101 Treasures of Chetham's

A weekly series in which we highlight some of the Library's most interesting stuff, which as well as famous books and manuscripts includes furniture, paintings, and objects from the museum collection.

Limited space means that much of this material is not on permanent display, making this a rare opportunity to get a closer look at some of the jewels in the Library's crown.

Each weekly instalment is archived to create a unique perspective of the Library's holdings. Click on the links below to see treasures from previous weeks:

Opera of St Augustine, Bishop of Hippo

Sir Henry Knyvett's 'Defence of this Realm'

Ben Jonson's Plato

The Manchester Man

Sir William Hamilton: Campi Phlegraei

Tim Bobbin

Hooke's Micrographia

Clog Almanack

Budé Bible

Thomas Barritt's Sketchbook

Strawberry Hill

Aulus Gellius

John Dee

Newton's Principia

Harrold's Diary

Albert Memorial

Bolton's Harmonia Ruralis

Henry VIII's Prosper of Aquitaine

Saxton's Atlas of England and Wales

Latin Vulgate Bible

Portrait of Humphrey Chetham

Plantin Polyglot Bible

Karl Marx's Desk

Kuerden's History of Lancashire

Fore-edge Painting

Poetry of Alain Chartier

Glass Slides

Hollingworth's Mancuniensis

De Bry's Emblemata

Astrologica

Rocque's Map of London

Library of the Parish Church of Gorton

Christians Awake

Cologne Chronicle

Casson and Berry

Mouth of Hell

Manchester Scrapbook

Valentine's Rebus

Luddite Ticket

Book of Common Prayer

Flores Historiarum

William Seward's Diary

The Pigmy Revels

Papal Prayers of Alexander VII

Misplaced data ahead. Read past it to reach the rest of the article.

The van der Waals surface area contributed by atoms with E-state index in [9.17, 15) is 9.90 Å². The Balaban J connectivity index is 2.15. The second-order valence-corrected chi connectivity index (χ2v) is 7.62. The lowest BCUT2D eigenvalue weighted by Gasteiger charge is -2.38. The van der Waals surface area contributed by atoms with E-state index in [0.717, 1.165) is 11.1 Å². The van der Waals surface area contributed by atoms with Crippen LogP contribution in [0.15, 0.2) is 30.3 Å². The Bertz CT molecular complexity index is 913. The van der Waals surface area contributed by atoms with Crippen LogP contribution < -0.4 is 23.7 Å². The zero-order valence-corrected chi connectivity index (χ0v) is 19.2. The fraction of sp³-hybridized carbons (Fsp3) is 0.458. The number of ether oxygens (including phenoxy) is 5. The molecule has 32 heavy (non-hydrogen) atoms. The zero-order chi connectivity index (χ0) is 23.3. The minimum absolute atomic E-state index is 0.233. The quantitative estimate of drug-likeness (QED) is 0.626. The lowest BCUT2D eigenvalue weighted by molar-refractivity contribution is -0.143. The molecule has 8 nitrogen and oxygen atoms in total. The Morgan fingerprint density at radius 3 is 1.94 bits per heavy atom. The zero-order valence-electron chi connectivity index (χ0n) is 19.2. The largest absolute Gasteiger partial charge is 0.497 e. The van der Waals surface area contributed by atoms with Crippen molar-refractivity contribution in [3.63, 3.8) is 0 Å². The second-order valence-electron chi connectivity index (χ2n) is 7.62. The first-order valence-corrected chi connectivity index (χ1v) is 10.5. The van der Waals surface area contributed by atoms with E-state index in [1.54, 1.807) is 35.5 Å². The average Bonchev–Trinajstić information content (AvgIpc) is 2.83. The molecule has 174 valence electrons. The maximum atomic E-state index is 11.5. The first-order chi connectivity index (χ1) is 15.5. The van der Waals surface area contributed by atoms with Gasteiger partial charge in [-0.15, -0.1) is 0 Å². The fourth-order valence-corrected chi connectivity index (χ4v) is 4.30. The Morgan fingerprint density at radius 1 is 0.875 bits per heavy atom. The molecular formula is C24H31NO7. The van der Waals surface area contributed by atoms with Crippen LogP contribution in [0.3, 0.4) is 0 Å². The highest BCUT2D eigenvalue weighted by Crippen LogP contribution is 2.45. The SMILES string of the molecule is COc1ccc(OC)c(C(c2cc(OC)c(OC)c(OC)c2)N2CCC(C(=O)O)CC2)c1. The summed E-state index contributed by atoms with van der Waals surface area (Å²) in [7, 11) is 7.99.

Register of Swan Marks

Palm Leaf Manuscript

Hiroshige Woodblock Print

Ipomadon

Death Mask

Medical Recipes

Mandate from Walter Ralegh

General Wolfe's Sword

Halliwell-Phillips Collection

Theatre Royal Playbills

Lysons' Woodchester

Hogarth Prints

Gibbs' Book of Architecture

Mercator's Atlas

Hobson's Musci Britannici

Lord's Prayer in Shorthand

Bomberg Biblia Rabbinica

Homer Editio Princeps

Grant of Edward VI

De Laet's Novus Orbis

Hymnorum de Sanctis Collectio

The Manchester Comet

John Donne's Poems

Withering's Account of the Foxglove

Milton's Paradise Lost

Percival's Census of Manchester

C16th and C17th Greek Orthodox Books

Works of the French Prophets

Southey's Letters to Espriella

Works of Athanasius Kircher

Arabic New Testament

Works of Terence in French and Latin

James Crossley

Chetham's Library Accessions Register and Booksellers' Invoices

Peterloo Massacre

Besler's Hortus Eystettensis

The Papers of Laurence Vaux

Belle Vue

Sarum Missal

Nuremberg Chronicle

Material Relating to John Dalton

The Armburgh Roll

Incline Press

William Hulme's Survey

Acta Sanctorum

Genoa Quadruplex Psalter

William Tyndale's New Testament

Historic Bindings from the Byrom Collection

Diaries and Life Writing

Reading Room Clock

Humphrey Chetham's Private Papers

Alcove where Marx worked

The desk and alcove where Karl Marx and Friedrich Engels worked at Chetham's in 1845

The German industrialist and Marxist philosopher Friedrich Engels lived in Manchester in the early 1840s and was employed by his father’s cotton thread manufacturing firm in Weaste.

During his time in Manchester Engels made many detailed observations leading to the publication of his influential work The Condition of the Working Class in England.

Karl Marx, who lived in London, was a frequent visitor to Manchester, and in the summer of 1845 he and Engels developed the habit of studying together at the table in the alcove of the Reading Room.

Evidently the Library made a strong impression on the two men. Writing to Marx many years later in 1870 Engels commented: "During the last few days I have again spent a good deal of time sitting at the four-sided desk in the alcove where we sat together twenty-four years ago. I am very fond of the place. The stained glass window ensures that the weather is always fine there. Old Jones, the Librarian, is still alive but he is very old and no longer active. I have not seen him on this occasion".

Apart from the stained glass windows, which were damaged by a storm in the winter of 1875 and replaced by plain glass, the desk and alcove remain unaltered. The books which the two men studied are still held by the Library.